NIST Restructuring Bill Heads to House Science & Technology Panel Reauthorizes America COMPETES Act
A bill that would provide for the first major restructuring of the National Institute of Standards and Technology in more than two decades won approval by a House committee Wednesday.

The House Science and Technology Committee approved by a 29-8 vote the America COMPETES Reauthorization Act, which includes provisions to reduce to six from 10 the number of laboratories - the main research and development components at NIST - and promote the NIST director to undersecretary for standards and technology in the Department of Commerce.

The legislation, which heads to the House of Representatives, essentially keeps intact the Information Technology Laboratory, the NIST unit that provides IT and cybersecurity guidance to federal agencies. In fact, the restructuring of the other labs is patterned after the interdisciplinary way the IT Lab functions.

The measure also gives the director great discretion to make additional changes to the NIST laboratory structure, provided the changes are first reported to Congress. Lawmakers, taking the advice of NIST Director Patrick Gallagher (pictured above), seek to reduce the number of labs because they see the new structure as being more efficient. "The current lab structure of 10 operating units is more than 20 years old and no longer reflects today's technology sectors or the inherent and increasing multi-disciplinary nature of technology," Rep. David Wu, the Oregon Democrat is sponsor of the NIST provision, said. "This bill authorizes a lab structure of six operating units to promote efficiency and a cross-disciplinary culture at NIST."

The six labs are:

    Information Technology Laboratory, which would develop and disseminate standards, measurements and testing capabilities for interoperability, security, usability and reliability of information technologies, including cybersecurity standards and guidelines for federal agencies, American industry and the public.

    Physical Measurement Laboratory, which would realize and disseminate the national standards for length, mass, time and frequency, electricity, temperature, force and radiation.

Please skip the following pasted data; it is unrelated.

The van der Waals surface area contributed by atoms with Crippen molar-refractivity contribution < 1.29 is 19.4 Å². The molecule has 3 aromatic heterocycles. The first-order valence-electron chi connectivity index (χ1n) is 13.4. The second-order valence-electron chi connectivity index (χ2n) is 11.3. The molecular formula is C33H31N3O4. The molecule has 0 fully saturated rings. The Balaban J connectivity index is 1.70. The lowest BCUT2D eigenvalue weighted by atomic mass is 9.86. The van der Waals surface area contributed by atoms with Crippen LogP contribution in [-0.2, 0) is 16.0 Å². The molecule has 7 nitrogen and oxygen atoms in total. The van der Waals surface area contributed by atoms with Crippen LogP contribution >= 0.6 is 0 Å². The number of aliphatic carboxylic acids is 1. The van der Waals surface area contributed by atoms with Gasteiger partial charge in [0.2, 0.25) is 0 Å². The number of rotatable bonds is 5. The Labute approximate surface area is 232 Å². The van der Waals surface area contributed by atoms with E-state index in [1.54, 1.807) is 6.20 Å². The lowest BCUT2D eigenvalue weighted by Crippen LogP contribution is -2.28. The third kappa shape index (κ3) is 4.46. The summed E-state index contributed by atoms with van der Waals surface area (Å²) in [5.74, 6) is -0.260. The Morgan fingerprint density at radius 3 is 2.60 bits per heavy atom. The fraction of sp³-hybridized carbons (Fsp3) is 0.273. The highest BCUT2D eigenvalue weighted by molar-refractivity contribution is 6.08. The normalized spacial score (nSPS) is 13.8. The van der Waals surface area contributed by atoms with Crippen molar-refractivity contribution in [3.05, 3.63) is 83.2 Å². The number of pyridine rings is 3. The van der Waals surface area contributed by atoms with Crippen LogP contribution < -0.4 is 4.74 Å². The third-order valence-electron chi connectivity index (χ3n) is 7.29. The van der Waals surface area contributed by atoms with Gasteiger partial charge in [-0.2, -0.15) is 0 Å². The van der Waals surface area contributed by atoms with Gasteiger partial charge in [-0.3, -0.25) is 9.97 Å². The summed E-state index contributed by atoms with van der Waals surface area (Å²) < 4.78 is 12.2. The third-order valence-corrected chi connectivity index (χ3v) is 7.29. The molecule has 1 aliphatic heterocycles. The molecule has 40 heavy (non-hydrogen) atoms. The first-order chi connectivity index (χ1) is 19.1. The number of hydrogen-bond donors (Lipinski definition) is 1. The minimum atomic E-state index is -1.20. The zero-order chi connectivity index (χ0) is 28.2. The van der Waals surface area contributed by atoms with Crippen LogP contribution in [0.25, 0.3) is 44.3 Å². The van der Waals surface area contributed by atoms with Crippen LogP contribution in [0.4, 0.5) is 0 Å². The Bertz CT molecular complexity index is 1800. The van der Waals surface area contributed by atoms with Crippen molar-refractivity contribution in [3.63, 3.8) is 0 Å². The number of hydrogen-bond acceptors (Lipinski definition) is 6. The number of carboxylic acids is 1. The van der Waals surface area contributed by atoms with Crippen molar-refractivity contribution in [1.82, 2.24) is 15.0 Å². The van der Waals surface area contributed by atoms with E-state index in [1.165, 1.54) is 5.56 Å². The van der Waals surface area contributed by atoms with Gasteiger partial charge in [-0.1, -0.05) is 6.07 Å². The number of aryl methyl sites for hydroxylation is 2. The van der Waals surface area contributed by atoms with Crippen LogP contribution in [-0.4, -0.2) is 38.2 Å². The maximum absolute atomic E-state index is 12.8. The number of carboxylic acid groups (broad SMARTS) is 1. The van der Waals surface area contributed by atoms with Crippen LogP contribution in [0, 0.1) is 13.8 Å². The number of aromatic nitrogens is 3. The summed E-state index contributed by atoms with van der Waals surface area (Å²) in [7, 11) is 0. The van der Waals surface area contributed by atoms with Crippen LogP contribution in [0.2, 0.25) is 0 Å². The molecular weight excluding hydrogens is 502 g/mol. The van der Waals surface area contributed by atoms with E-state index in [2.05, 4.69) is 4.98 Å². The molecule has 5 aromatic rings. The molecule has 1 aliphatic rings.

Engineering Laboratory, which would develop and disseminate advanced manufacturing and construction technologies to the American manufacturing and construction industries.

    Material Measurement Laboratory, which would serve as the national reference laboratory in biological, chemical and material sciences and engineering.

    Center for Nanoscale Science and Technology, a national shared-use facility for nanoscale fabrication and measurement, whose mission would be to develop innovative nanoscale measurement and fabrication capabilities to support government and private-sector researchers.

    NIST Center for Neutron Research, a national shared-use facility, whose mission is to provide neutron-based measurement capabilities to researchers from industry, universities, NIST and other federal agencies.

The existing 10 NIST labs focus on developing measures and standards in building and fire research, chemical science and technology, electronics and electrical engineering, information technology, manufacturing engineering, materials science and engineering, nanoscale science and technology, neutron research, physics and technology services.

Promoting the director to undersecretary would recognize the importance of NIST as an organization aimed at driving innovation in government and business. "Elevating the director will help inject NIST expertise into the administration's discussions on innovation, standards and support for high-tech growth," Wu said.

If the bill is enacted as approved by the committee, Gallagher would get an automatic promotion to undersecretary and would not need to be reconfirmed. With an undersecretary at its helm, NIST would be on equal footing with other Commerce Department entities, including the Bureau of Industry and Security, Economics and Statistics Administration, International Trade Administration, National Oceanic & Atmospheric Administration and Patent and Trademark Office, all headed by undersecretaries.

Among provisions added to the legislation:

  • Directs the NIST director to coordinate federal government policy goals on international technical standards, which could include cybersecurity standards.
  • Requires the director to give consideration to the goal of promoting underrepresented minorities in evaluating applications for NIST fellowships for university students and post-doctoral researchers as well as special consideration applications received from teachers at high-needs schools for the NIST teacher and science technology enhancement program.
  • Clarifies that the use of cybersecurity standards and guidelines developed by NIST for industry and public would not be mandatory.
Other provisions of the America COMPETES (Creating Opportunities to Meaningfully Promote Excellence in Technology, Education, and Science) Reauthorization Act would foster industrial research and development and energy innovation. It updates the original America COMPETES Act enacted in 2007.

About the Author

Eric Chabrow

Eric Chabrow

Executive Editor, GovInfoSecurity & InfoRiskToday

Chabrow, who oversees ISMG's GovInfoSecurity and InfoRiskToday, is a veteran multimedia journalist who has covered information technology, government and business. He's the former top editor at the award-winning business journal CIO Insight and a long-time editor and writer at InformationWeek.




Around the Network